“We cannot solve our problems with the same thinking we used when we created them.” – Albert Einstein

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Mask Wearing: Lessons from the NBA, NHL and MLB

On Tuesday, I voted as a member of the Joint Committee on Administrative Rules (JCAR) to suspend an emergency rule issued by the Department of Public Health (DPH) which adds language to enforce the Governor’s statewide emergency order on face coverings and social distancing.  The rule requires all persons over age two to wear a face covering, or to maintain social distance of at least six feet, or both, and provides for enforcement through formalized, graduated means. The rule was issued in a way which had the effect of limiting statutory law. Statutes take precedence over administrative actions and thus the rule is, for that and for a number of other reasons, in my opinion unenforceable.

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There are some who interpret my procedural position on an administrative rule as saying that I voted against wearing masks. That’s not the case at all. I haven’t had the opportunity to vote on the issue of mask wearing, that’s something that is done by the Legislature, not JCAR. Perhaps those who would ascribe motives to my vote should take the time to learn something about the legislative process instead of flapping their gums about something they don’t understand.  If they did that, they would then join me in urging the Governor to call a special session of the Legislature to weigh in on the subject. That’s exactly what I told the Governor when he called me on Monday night, but he said it’d be something we’d take up in January. I have every intention of being there in January, but if COVID-19 makes a return engagement before then in a more virulent way, then all bets are off, especially if (when) his rule which flouts Illinois statutory law is itself flouted.

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While we’re on the subject, I think we can all learn a lot about the effectiveness of reasonable adherence to sensible social activities by watching what’s going on in the NBA, the NHL and Major League Baseball. All three leagues have begun play, with the NBA and NHL living and playing in a “bubble”, which strictly prohibits those in the bubble from leaving it. As a result, there hasn’t been a single case of COVID-19 in the weeks that they’ve been inside it. MLB has been pretty good about keeping itself virus-free, even though the teams are traveling from one city to another. Every team, that is, except for the Miami Marlins and the St. Louis Cardinals, who had players and/or staff violate team rules by going out in public and bringing the virus back to the clubhouse. As a result, the Cardinals have only played five games all season.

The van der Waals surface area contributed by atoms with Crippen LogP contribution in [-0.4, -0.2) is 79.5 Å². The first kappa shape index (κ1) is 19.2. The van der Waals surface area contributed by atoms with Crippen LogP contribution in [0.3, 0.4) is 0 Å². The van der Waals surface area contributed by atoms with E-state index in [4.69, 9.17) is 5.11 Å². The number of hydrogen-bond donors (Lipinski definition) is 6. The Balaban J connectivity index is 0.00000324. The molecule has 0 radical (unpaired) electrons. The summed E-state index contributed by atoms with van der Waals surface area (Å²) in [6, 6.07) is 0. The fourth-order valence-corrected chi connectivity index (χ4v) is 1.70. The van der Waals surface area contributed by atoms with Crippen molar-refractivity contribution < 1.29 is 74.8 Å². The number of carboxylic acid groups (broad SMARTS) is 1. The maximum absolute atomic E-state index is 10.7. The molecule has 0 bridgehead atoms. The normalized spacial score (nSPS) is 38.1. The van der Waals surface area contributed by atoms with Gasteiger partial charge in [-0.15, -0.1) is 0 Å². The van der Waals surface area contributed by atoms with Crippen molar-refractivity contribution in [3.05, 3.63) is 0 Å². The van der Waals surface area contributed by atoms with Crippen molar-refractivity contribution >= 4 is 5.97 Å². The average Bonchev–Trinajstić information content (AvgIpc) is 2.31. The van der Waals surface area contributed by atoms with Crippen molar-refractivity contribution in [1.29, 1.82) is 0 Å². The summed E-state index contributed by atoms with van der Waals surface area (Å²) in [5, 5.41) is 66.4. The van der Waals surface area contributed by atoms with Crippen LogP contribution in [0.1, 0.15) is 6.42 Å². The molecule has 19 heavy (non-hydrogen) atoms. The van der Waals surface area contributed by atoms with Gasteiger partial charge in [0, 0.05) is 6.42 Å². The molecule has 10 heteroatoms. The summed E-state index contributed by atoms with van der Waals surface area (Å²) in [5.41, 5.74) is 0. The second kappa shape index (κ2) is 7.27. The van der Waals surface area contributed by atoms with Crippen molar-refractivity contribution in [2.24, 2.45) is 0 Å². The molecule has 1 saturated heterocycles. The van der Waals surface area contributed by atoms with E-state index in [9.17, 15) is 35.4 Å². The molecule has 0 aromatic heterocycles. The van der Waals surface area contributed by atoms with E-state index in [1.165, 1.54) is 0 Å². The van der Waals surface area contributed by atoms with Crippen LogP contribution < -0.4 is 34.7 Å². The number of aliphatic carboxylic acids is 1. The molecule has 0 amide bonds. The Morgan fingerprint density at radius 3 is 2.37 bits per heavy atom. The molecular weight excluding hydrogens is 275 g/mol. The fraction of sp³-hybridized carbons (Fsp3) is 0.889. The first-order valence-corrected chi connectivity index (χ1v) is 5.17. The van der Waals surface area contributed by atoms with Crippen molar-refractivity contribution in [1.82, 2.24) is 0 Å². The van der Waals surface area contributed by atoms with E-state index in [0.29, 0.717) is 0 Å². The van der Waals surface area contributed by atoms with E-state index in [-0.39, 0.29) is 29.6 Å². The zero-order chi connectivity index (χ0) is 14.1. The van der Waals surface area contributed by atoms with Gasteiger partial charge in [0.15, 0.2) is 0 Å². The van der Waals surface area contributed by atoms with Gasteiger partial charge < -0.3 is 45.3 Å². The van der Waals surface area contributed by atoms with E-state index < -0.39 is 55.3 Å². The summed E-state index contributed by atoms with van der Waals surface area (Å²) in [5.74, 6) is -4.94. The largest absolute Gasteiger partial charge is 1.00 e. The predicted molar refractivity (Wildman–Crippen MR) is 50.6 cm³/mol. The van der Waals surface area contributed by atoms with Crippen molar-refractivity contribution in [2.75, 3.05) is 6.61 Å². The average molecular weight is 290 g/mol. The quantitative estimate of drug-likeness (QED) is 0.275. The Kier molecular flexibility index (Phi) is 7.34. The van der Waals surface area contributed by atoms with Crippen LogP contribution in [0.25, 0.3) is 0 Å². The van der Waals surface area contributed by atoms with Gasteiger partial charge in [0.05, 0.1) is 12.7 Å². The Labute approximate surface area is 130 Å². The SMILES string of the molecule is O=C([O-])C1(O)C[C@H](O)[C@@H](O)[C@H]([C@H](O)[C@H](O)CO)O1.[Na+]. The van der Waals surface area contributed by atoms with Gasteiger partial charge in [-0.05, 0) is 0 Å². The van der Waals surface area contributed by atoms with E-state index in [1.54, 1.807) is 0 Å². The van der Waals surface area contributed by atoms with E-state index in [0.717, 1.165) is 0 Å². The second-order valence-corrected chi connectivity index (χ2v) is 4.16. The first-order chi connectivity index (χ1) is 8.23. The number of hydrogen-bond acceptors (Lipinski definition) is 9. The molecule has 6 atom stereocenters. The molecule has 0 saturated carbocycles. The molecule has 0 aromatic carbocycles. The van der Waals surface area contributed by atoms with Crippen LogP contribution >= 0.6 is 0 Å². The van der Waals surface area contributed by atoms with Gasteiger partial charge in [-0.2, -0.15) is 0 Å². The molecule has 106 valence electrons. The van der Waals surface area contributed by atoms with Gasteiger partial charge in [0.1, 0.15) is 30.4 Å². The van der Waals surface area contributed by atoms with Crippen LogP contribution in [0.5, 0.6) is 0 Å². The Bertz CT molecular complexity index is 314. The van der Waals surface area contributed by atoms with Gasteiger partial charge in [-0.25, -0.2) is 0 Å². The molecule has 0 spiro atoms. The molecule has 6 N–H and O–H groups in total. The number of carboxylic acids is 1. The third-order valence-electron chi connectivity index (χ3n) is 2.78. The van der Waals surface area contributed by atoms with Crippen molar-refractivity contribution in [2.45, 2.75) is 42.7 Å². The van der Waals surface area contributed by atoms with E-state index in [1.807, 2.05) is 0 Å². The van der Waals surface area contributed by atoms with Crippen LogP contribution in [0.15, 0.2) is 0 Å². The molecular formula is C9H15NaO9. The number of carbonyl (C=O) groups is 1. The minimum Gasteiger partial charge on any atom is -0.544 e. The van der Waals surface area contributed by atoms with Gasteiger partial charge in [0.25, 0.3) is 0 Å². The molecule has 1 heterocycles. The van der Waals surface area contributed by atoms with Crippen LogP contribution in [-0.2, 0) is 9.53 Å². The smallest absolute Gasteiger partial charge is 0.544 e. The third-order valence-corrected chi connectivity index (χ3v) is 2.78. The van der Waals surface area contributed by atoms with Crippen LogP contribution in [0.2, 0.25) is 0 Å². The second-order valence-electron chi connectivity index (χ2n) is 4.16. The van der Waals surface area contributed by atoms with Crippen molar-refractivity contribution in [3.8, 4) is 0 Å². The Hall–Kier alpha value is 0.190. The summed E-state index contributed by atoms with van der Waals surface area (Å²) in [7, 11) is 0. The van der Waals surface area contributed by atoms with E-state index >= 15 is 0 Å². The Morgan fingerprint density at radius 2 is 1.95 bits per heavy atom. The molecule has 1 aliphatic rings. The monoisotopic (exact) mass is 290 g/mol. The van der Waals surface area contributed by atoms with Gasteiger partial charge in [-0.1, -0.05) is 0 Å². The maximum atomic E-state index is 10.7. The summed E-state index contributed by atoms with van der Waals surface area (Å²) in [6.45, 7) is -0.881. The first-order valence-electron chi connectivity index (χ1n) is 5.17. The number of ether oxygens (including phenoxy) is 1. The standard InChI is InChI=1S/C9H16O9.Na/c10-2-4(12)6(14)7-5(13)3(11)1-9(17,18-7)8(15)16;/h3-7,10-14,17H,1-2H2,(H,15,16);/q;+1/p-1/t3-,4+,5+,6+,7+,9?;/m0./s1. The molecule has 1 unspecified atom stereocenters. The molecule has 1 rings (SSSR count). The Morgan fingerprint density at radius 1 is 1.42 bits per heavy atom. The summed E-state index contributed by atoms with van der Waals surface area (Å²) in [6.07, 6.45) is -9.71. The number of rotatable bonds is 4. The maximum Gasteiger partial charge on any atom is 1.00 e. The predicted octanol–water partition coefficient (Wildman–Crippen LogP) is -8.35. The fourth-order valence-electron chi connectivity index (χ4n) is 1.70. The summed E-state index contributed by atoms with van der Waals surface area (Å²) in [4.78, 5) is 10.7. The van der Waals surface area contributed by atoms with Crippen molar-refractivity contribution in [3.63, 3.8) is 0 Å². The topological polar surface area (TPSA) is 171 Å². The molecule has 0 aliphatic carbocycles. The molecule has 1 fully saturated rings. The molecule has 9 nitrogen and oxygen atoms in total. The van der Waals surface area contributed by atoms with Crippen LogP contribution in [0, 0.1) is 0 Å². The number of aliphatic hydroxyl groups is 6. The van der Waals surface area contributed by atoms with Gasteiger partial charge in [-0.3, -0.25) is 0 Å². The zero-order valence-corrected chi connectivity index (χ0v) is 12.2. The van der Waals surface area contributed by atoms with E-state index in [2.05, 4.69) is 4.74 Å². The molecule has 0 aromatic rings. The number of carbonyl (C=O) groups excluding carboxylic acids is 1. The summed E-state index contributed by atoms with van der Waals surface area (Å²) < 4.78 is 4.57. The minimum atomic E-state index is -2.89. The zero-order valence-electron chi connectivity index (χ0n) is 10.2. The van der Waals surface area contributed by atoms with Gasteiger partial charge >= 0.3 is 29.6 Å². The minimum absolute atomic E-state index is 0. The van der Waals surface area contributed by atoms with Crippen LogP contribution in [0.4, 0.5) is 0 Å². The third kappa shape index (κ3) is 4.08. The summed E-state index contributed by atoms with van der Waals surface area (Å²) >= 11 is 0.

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I think this is pretty solid evidence that sensible measures work. We can’t all live in a bubble like the NBA and NHL, we’re more like MLB, but we should take these lessons and apply them in our own lives.

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This is now just as much a political pandemic as a health pandemic, and mask wearing is the flashpoint. I mean, how many times have you seen someone in the bathroom washing his hands and having someone tell him: “Dude, real men don’t wash their hands. If you do that, you’re just giving in to the Governor’s agenda of executive overreach!”

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No, it’s the mask that’s become the talisman of the political pandemic, because the mask is visible; if you refuse to wear a mask, you’re showing that you’re standing up to The Man.

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Leadership isn’t telling people to do things “my way or else”. That’s where the Governor and I part ways. Leadership is shown in the ability to explain why something is important and convincing people that to follow is in everyone’s best interest. At this, he’s missed his opportunity.

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Look, I’m dead set against having the police tell you to wear a mask and then turn you into a criminal for refusing to do so, but here’s the deal: there are those, including my opponent in the November election, who won’t hesitate to do that. He’s on the record (albeit behind a pay wall) as having said so. If you aren’t going to live in a bubble, then take a cue from what seems to work for those who do.  We’ll get through this, but if we don’t turn the boil down to a simmer, it’s going to take longer to both climb out of this mess and to recover. Wear a damned mask.

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Silence is Corruption – Time for Dems to Break Their Silence on Speaker Madigan

Once again the smell of corruption is wafting through the Illinois House of Representatives. This time the smell is coming from the office of the Speaker, who’s been subpoenaed as part of a bribery investigation involving Com Ed. While he hasn’t been indicted, and may never be, there’s a point at which someone has to say “enough is enough”.

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When is this going to end? How much humiliation and ridicule will we have to endure while the rest of the world points fingers at our State and says: “Oh, that’s just the way things are in Illinois, everybody knows it.”

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I’ll tell you when this is going to end. It’s going to end when Democrats, both those who are now in the House and those who hope to be in the House next session stand up and say something more than “if he’s guilty, he must resign”, if they’re saying anything at all.